Transcript for New guidelines for cervical cancer screenings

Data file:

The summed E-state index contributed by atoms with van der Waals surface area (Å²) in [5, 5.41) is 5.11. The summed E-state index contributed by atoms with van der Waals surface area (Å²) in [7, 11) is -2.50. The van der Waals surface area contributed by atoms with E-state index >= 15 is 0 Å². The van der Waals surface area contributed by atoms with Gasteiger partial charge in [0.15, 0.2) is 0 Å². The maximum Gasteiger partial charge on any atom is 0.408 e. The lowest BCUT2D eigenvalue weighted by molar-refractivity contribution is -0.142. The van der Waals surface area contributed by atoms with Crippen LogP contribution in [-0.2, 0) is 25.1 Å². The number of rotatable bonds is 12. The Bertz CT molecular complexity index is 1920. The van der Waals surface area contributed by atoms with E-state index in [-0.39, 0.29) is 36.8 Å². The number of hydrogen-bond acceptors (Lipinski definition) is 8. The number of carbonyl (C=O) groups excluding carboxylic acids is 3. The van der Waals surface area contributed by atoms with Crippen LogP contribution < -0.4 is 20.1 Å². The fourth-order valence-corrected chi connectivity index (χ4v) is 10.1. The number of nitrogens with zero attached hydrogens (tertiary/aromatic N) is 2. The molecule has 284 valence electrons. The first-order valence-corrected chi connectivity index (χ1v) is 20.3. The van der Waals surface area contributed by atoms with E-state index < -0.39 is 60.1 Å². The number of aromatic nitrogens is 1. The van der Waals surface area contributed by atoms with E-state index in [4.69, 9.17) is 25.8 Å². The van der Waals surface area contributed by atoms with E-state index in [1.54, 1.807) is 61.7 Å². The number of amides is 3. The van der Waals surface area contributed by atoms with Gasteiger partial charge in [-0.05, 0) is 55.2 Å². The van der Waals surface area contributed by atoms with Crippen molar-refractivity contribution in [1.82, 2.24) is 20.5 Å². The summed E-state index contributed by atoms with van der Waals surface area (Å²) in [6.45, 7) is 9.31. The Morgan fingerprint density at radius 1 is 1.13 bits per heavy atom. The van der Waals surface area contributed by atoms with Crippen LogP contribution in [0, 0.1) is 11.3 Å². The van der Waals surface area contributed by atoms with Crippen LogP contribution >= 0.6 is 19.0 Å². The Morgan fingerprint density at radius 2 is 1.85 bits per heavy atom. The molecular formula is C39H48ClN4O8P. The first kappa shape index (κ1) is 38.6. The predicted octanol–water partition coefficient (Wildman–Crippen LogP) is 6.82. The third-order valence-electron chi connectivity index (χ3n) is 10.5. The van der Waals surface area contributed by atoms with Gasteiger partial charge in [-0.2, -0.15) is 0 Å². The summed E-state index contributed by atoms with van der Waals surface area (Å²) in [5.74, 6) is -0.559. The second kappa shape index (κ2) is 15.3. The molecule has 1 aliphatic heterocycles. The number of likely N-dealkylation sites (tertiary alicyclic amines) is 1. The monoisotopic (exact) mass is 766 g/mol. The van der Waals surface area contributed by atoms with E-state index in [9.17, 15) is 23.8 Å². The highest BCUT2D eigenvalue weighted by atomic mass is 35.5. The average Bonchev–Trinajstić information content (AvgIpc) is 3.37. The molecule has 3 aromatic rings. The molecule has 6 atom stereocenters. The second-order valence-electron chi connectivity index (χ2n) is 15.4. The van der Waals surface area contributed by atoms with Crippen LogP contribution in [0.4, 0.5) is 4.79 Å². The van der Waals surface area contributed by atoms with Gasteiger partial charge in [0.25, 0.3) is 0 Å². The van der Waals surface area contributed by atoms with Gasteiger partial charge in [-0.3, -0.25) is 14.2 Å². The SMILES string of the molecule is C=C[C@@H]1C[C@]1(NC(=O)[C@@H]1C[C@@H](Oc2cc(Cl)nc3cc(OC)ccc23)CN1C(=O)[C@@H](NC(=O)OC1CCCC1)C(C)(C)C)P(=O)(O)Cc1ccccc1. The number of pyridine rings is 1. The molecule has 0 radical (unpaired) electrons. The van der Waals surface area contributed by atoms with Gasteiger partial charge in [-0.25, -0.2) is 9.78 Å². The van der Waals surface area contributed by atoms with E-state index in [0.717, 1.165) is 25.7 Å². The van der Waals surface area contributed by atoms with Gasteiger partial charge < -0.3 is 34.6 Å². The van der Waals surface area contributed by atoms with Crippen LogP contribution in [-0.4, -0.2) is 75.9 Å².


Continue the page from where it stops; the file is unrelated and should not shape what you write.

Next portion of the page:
A penny for your thoughts. We turn to our "Gma" cover story and those new guidelines for cervical cancer just announced this morning. Among the biggest changes the American cancer society now recommending that screening start at age 25 instead of age 21. Dr. Jennifer Ashton is back and will tell us more. Tell us about these new guidelines and why the change now? Reporter: Robin, this is about the virus, HPV that causes the majority of cervical cancer, basically these changes are about less actually being more when it comes to women's health. We've learned a lot about HPV how it goes on to cause cancer. The new recommendations just released by the American cancer society. Recommending now that pap smear screenings start at age 25 instead of 21 and that HPV testing, that's the same test, but it's a DNA test for the virus, start at age 25 instead of age 30. Now, we have to be very clear. Acog, the college of American obstetricians and gynecologists make it clear this does not mean that women do not need to go to a gynecologist for their well woman care because ob/gyns take care of the whole woman and not just a body part. I know you wanted to stress that. Remind people why HPV, the vaccinations and the screenings are so important for women and for men too for that fact. So important. This vaccine against HPV has been out for over 15 years. It has dramatically reduced the incidence of cervical cancer and precancer and HPV related cancers, about 40,000 cases in the United States every year, the vaccine is now approved for men and women up to age 45 and I spoke to the head of oncology at memorial sloan-kettering in new York who calls this vaccine one of the single greatest advances in the history of cancer. So it is really important. That is quite a statement, Jen. All right. Thank you so much. Good to see you again.
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